“The human body has an excellent internal air heating system, which rapidly heats inhaled air to prevent freezing of lung tissue.” ~ Jack Daniel’s

If because the wind chill brings temperatures into dangerous negative numbers, then yes the treadmill is the best option. One workout I like to do on the treadmill is as follows:

2 mile warm up.

30 – 45 minute tempo run and increasing my pace 10% each five minutes.

1 mile at 5k race pace.

Cool down 10+ minutes

If running at a gym or fitness center, try not to worry about other running around you. Sometimes we want to size ourselves up to other runners but it’s important to stick to your own pace and goals. Also, remember to put your incline at 0.5 or 1.0. Running on a treadmill at 0.0 will actually have a descending effect. If you want to simulate running outdoors with a wind try those inclines and do your normal running routine. It is also good to use an slight incline to have a less landing shock to your legs. Don’t cheat yourself! I also recommend treadmills over small indoor tracks with tight turns. If you know a local indoor 200 meter running track then great, but be weary of those running tracks at fitness and recreation centers. They are usually only 150 meters in length with tight turns and long straightaways. Those turns can have an adverse effect on your running form and can lead to small nagging injuries which could have been avoided.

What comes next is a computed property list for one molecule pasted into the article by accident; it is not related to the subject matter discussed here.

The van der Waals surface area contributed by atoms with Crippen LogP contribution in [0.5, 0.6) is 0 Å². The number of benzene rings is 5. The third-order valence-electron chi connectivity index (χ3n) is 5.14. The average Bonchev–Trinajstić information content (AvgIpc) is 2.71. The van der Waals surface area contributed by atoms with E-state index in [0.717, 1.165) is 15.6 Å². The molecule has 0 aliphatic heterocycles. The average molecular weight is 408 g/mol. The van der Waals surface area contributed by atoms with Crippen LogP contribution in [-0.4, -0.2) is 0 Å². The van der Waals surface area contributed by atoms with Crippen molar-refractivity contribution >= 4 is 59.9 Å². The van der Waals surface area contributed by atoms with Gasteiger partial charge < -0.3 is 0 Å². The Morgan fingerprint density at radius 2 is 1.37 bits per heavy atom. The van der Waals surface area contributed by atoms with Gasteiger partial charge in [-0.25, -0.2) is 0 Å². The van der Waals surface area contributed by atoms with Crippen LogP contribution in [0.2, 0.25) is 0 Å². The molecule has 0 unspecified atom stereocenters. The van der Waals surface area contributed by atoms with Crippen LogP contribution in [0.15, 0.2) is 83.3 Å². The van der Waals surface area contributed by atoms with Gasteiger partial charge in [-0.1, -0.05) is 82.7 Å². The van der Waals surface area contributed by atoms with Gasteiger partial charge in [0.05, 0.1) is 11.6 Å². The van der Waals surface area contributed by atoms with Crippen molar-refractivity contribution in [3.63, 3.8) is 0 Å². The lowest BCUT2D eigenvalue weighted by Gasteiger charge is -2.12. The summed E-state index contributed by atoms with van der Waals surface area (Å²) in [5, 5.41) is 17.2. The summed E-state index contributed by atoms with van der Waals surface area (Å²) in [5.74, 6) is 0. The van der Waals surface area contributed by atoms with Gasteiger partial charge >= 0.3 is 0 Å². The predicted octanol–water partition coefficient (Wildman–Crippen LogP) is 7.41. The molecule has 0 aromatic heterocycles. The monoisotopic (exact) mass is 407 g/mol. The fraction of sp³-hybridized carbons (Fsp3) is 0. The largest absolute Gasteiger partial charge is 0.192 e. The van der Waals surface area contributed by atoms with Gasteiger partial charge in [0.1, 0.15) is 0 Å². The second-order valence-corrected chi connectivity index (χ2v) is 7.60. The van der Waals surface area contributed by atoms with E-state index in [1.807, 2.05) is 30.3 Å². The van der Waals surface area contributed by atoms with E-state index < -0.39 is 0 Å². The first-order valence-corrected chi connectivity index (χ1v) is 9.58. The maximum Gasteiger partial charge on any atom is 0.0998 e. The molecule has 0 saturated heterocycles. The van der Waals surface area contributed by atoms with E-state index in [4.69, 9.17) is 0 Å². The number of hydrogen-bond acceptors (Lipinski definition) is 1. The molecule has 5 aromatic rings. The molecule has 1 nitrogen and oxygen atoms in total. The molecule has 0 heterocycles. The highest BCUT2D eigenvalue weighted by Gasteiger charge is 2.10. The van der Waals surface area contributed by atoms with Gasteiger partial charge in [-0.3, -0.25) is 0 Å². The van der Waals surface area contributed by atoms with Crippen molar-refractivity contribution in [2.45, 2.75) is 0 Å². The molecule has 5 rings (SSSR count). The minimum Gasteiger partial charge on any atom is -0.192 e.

Winter training, whether on a bicycle or running can be fun and enjoyable if done correctly and with a specific purpose to keep you motivated when the temperature starts dropping.

 

New York State of Mind

This holiday season Maija and I took separate vacations to visit family in Michigan and New York. I few home on a red eye last Wednesday night into JFK on one of the most relaxing flights I have ever been on. About five to ten minutes after take off I put in some ear plugs, closed my eyes and dozed off into La La land. After a good 2 1/2 hours of sleeping I awoke by the flight attendant telling us we had 25 minutes before landing. Not one bump or shake of the plane. It felt as if I was floating on cloud 9. Well if anything I was floating somewhere around 36,000ft. With an easy flight I grabbed my suitcase and my Dad picked me up a few minutes thereafter. It was a cold crisp morning in New York and right away a rush of damp smoggy filled air filled my lungs. “Ah right at home I said”.